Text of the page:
The Afghan woman who had to pay her son to accompany her on a work trip

Life as a female in Afghanistan is tougher than any of us here can imagine.

For many girls and women, what had previously been a relatively normal existence – going to work, school or university, meeting up with friends and celebrating life events with family – all came to a stop when the Taliban took full control of the country just over a year ago.

Dancing is banned, large wedding parties are outlawed and women cannot meet in groups amid fears they could – as has been seen in Iran recently – get together to rebel.

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Patrick Watt, chief executive of Christian Aid, returned from a visit to the country just two weeks ago. The picture he paints when we meet in Edinburgh is bleak. One 17-year-old girl he met, who had until last year been aiming to get into medical school, is now receiving no education at all, after the Taliban ordered most secondary schools for girls to close. Instead, she spends her time largely confined to the house, with no prospects or ambitions for her future.

The Afghan community in London flew kites on Hampstead Heath this summer to commemorate one year since the fall of Afghanistan to the Taliban.

He also tells me the story of a female member of staff at a local organisation who needed to go out on a day trip for a work project. Like any women who still have jobs – and they are few and far between – she usually works from home. In this case, to be able to move around outside of her home, she had to arrange for her university-age son to act as a chaperone for the day – paid a per diem fee for the shift. Any woman who wants to work outside of the home can technically do so, but she would need to make this chaperone arrangement permanent, making it practically – and financially – impossible for most companies to employ a female member of staff.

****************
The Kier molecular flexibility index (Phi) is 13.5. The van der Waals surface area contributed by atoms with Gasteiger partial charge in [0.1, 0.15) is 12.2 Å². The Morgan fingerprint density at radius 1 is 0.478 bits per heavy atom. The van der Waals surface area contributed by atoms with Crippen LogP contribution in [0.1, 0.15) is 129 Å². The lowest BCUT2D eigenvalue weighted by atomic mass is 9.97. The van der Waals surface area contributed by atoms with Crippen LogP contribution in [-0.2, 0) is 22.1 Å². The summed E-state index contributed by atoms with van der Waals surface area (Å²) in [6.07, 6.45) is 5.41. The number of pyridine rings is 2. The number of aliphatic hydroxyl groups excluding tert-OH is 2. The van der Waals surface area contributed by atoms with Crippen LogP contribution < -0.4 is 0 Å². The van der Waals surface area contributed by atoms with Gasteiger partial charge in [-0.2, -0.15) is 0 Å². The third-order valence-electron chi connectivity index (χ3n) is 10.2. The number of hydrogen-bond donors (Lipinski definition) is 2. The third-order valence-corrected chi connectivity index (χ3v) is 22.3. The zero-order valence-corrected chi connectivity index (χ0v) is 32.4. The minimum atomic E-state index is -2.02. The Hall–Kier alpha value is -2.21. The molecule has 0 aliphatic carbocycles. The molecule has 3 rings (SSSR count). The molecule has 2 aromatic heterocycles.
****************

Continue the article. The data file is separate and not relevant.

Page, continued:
Mr Watt told me he saw little leisure in Kabul – save a few people flying kites, traditionally a national sport in Afghanistan. Previously banned under the Taliban in its first stint in power in the 1990s, it is unclear whether the pastime is now technically allowed or not.

At a time when a woman cannot work unchaperoned, kite flying must feel like a huge act of rebellion.

Afghan women hold placards during a protest in front of Kabul University in Kabul. Girls' access to education has been increasingly restricted under the Taliban.

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